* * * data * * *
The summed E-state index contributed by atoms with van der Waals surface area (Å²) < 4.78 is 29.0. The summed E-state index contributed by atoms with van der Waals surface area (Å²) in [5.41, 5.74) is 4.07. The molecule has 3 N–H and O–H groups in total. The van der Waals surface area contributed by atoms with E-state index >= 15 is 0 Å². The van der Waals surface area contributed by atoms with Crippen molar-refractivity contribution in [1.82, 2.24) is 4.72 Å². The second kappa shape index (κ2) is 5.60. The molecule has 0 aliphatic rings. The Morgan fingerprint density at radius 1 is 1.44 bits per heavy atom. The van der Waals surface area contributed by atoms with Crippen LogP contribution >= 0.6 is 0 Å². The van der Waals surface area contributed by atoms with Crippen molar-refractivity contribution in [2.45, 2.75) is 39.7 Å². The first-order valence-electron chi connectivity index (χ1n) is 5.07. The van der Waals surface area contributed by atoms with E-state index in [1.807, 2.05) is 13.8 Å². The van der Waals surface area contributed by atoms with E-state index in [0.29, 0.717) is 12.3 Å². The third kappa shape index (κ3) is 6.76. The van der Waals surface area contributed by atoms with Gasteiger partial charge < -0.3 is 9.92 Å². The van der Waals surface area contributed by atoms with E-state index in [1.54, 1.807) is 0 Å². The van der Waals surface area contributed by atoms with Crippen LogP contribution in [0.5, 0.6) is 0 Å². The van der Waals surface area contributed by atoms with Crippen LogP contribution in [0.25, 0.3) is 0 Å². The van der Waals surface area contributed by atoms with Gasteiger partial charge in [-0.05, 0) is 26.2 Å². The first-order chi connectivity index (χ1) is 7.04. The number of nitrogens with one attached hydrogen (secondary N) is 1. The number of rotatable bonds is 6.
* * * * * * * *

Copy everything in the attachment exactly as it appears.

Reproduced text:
The summed E-state index contributed by atoms with van der Waals surface area (Å²) < 4.78 is 29.0. The summed E-state index contributed by atoms with van der Waals surface area (Å²) in [5.41, 5.74) is 4.07. The molecule has 3 N–H and O–H groups in total. The van der Waals surface area contributed by atoms with E-state index >= 15 is 0 Å². The van der Waals surface area contributed by atoms with Crippen molar-refractivity contribution in [1.82, 2.24) is 4.72 Å². The second kappa shape index (κ2) is 5.60. The molecule has 0 aliphatic rings. The Morgan fingerprint density at radius 1 is 1.44 bits per heavy atom. The van der Waals surface area contributed by atoms with Crippen LogP contribution >= 0.6 is 0 Å². The van der Waals surface area contributed by atoms with Crippen molar-refractivity contribution in [2.45, 2.75) is 39.7 Å². The first-order valence-electron chi connectivity index (χ1n) is 5.07. The van der Waals surface area contributed by atoms with E-state index in [1.807, 2.05) is 13.8 Å². The van der Waals surface area contributed by atoms with E-state index in [0.29, 0.717) is 12.3 Å². The third kappa shape index (κ3) is 6.76. The van der Waals surface area contributed by atoms with Gasteiger partial charge < -0.3 is 9.92 Å². The van der Waals surface area contributed by atoms with E-state index in [1.54, 1.807) is 0 Å². The van der Waals surface area contributed by atoms with Crippen LogP contribution in [0.5, 0.6) is 0 Å². The van der Waals surface area contributed by atoms with Crippen LogP contribution in [0.25, 0.3) is 0 Å². The van der Waals surface area contributed by atoms with Gasteiger partial charge in [-0.05, 0) is 26.2 Å². The first-order chi connectivity index (χ1) is 7.04. The number of nitrogens with one attached hydrogen (secondary N) is 1. The number of rotatable bonds is 6.